Vanilla production currently has the biggest spice of the market of all the spice or the alternate crops in the country.  The leading provinces are East Sepik, Manus, Madang, Morobe and East New Britain.  Two main varieties are grown in the country, Vanilla fragrance and Vanilla tahitensis. Good processing at a central processing unit is essential to secure product quality for overseas markets.  The future of the vanilla industry looks very promising largely due to the discovery of carcinogenic substances in the substitute artificial vanilla essence.  Returns to land can be very high exceeding K10,000.00 per hectare for good quality vanilla.

Current statistics indicate that total acreage in production amounts to 912.52 hectares with 8,952 farmers capable of producing 364,836 kg of vanilla worth K92.52 million annually at world market price.


 

Back    Chilli

Chilli yields through the 1970s and until 1982 were of high quality with production averaging over 200 tones per year.  However, production has dropped dramatically since 1981 to 1986 due to a combination of factors such as inefficient marketing services, poor export quality and loss of product reputation overseas.

Current indications are that there are 1294 farmers who are involved in cultivating 205.5 hectares and producing about 419,930 kg of chilli worth K839,000.00 annually at world market price.  Further promotional drive is required to expose the crops economic potential among the farming community.

Back    Cardamon

Cardamon production expanded very rapidly in the seventies in response to high prices until the mid eighties when the prices slumped.  Large areas were planted in parts of the country particularly in Madang and Simbu Provinces as a result of off shore investment.  However, since 1987 production has declined as a result of declined smallholder interest.

Approximately 205.4 hectares is currently under production by 663 farmers producing approximately 246,480kg of cardamon worth K793,440 annually.  The crop deserves further promotional drive to encourage more farmer participation in this industry.

Back    Pepper

Pepper is a potential alternate cash crop but its failure is attributed to poor extension services, high labour requirements coupled with very low prices and poor market access.  Export prices remain constantly low and amount of effort needed to cultivate pepper has not changed.  Over the years prior to  and after the country's independence.  The industry has remained stagnant and dormant due to lack of information on the part of the Government.

Back    Ginger

Ginger is produced in all area so the country.  Varieties vary from those that are grown at the high altitude to those that are grown at the low altitude.  Though it has potential as an alternate export crop current production is for local consumption and domestic markets only.  Production figures are sketchy at this stage.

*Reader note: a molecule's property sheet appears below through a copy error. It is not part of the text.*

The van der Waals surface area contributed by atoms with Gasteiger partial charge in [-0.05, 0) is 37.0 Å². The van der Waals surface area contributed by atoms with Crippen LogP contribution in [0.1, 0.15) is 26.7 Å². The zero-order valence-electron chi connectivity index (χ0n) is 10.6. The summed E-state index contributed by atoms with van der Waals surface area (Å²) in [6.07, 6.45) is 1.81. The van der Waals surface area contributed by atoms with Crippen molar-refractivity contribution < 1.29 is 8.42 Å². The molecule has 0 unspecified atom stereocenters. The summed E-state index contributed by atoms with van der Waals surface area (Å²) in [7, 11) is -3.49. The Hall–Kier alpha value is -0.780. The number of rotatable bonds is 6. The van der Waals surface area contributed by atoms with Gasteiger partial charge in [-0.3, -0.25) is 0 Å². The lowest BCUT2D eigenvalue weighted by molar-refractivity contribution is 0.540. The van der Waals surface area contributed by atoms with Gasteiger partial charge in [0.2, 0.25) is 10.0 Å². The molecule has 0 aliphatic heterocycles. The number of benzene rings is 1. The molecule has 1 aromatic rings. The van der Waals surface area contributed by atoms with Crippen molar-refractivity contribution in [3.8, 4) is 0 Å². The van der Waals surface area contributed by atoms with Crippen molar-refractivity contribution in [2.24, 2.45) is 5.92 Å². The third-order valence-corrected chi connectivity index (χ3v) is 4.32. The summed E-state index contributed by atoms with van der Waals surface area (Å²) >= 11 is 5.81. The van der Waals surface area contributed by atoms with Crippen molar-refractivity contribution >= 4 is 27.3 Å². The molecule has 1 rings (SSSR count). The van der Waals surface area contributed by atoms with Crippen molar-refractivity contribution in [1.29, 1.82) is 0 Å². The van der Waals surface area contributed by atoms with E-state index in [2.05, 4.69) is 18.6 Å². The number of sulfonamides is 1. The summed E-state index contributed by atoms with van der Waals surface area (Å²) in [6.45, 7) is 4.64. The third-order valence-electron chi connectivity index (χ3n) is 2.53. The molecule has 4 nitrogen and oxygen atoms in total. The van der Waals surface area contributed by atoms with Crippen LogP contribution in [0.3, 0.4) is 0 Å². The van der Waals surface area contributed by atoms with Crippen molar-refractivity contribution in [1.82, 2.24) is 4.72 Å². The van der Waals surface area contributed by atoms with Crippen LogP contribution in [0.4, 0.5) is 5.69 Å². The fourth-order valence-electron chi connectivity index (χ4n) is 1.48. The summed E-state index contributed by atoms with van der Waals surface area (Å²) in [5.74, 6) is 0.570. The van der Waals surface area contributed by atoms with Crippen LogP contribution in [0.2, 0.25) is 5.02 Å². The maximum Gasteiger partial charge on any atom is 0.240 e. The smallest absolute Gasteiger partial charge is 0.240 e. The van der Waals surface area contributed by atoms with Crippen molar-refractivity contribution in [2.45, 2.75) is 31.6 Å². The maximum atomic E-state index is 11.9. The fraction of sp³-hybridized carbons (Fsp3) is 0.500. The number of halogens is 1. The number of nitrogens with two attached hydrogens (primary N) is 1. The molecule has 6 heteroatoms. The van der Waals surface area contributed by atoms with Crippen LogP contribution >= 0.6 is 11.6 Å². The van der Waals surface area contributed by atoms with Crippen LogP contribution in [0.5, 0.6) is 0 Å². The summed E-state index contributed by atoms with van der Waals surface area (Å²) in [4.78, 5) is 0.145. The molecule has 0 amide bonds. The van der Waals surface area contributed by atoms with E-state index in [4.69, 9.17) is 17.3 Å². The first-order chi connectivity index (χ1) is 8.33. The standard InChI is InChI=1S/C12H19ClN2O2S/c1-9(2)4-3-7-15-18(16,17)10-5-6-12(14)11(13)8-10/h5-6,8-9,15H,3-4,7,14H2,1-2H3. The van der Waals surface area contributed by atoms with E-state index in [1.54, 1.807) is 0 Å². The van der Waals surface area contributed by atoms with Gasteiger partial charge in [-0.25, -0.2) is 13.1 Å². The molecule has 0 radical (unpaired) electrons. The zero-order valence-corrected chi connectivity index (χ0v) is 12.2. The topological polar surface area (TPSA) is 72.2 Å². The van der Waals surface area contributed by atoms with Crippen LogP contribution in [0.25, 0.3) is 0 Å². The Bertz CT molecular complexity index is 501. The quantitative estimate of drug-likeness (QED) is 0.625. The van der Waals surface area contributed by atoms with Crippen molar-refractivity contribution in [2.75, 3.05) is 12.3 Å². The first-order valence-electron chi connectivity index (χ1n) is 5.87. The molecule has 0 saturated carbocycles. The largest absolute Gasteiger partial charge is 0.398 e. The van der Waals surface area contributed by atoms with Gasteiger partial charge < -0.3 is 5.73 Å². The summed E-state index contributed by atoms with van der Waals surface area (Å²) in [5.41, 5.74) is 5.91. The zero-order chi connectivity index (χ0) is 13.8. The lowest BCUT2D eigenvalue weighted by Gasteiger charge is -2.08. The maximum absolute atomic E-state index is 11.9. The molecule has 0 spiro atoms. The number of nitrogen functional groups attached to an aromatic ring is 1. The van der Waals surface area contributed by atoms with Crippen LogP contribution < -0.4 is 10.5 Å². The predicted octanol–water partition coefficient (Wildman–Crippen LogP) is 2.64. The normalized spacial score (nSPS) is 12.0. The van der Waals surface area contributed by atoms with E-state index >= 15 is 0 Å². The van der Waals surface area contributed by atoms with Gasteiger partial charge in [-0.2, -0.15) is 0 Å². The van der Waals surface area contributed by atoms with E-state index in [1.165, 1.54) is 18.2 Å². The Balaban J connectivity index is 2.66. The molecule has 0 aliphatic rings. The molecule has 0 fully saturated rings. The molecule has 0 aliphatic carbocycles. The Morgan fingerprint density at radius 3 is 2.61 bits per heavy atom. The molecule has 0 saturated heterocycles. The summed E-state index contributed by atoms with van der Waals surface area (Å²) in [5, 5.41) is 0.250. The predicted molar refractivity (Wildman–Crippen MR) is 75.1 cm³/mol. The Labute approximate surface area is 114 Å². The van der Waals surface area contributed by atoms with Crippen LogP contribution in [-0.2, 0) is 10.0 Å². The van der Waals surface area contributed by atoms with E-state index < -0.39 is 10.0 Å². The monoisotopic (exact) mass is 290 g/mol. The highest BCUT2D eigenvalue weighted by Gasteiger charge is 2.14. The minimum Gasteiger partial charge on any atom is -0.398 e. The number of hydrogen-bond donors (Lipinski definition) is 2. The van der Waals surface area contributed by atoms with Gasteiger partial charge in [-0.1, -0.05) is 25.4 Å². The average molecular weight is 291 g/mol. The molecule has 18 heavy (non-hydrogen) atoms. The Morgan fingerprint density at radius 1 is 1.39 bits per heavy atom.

Back    Turmeric

Turmeric is grown in East New Britain for export.  It is used mainly as a food colorant in sauces and curry powder.  Its distinct aroma and flavour mean that is also a spice crop.  Under irrigation, yields of 20,000 to 35,000 kg per hectare have been possible.  It has been reported that turmeric grown at higher altitude have better quality and yield.  If PNG is going to make an inroads to the market, turmeric exporters will have to concentrate very heavily on quality and price competitiveness.

Back    Nutmeg and Mace

Nutmeg and Mace are produced from the Nutmeg tree.  Mace usually amounts to about quarter to an eight of the weight of the nutmeg.  Over supply at the world market has resulted in price falls from US$5,600.00 per tonne of nutmeg in 1987 to US$ 1,089.00 per tonne in 1992.  Milne Bay and New Ireland Provinces are suitable areas for gradual expansion of the industry.  Superior trees are multiplied by marcoting, and trials with grafting are in progress at NARI, Kerevat Station.

Back    Pyrethrum

Pyrethrum is the oldest established alternative cash crop in the country but export earnings have never exceeded K1 million.  Production has become erratic in recent years and has decline substantially since 1986.  The Kagamuga factory processes pyrethrum flowers and exports them as crude oleoresin pyrethrum extract to overseas refiners.  The factory was operating below its capacity due to shortage of supply.  A dried flower throughput of 420 tonnes is required annually to keep the factory in operation.  A need to revive this dormant industry is of utmost importance if there is to be an inroad in the industry.

Back    General Policies for all SpicesTo promote suitable spice crops development in PNG to feed the local as well as the export markets, thus providing other viable alternatives to the main tree crop industries that are now facing lower prices year in year out.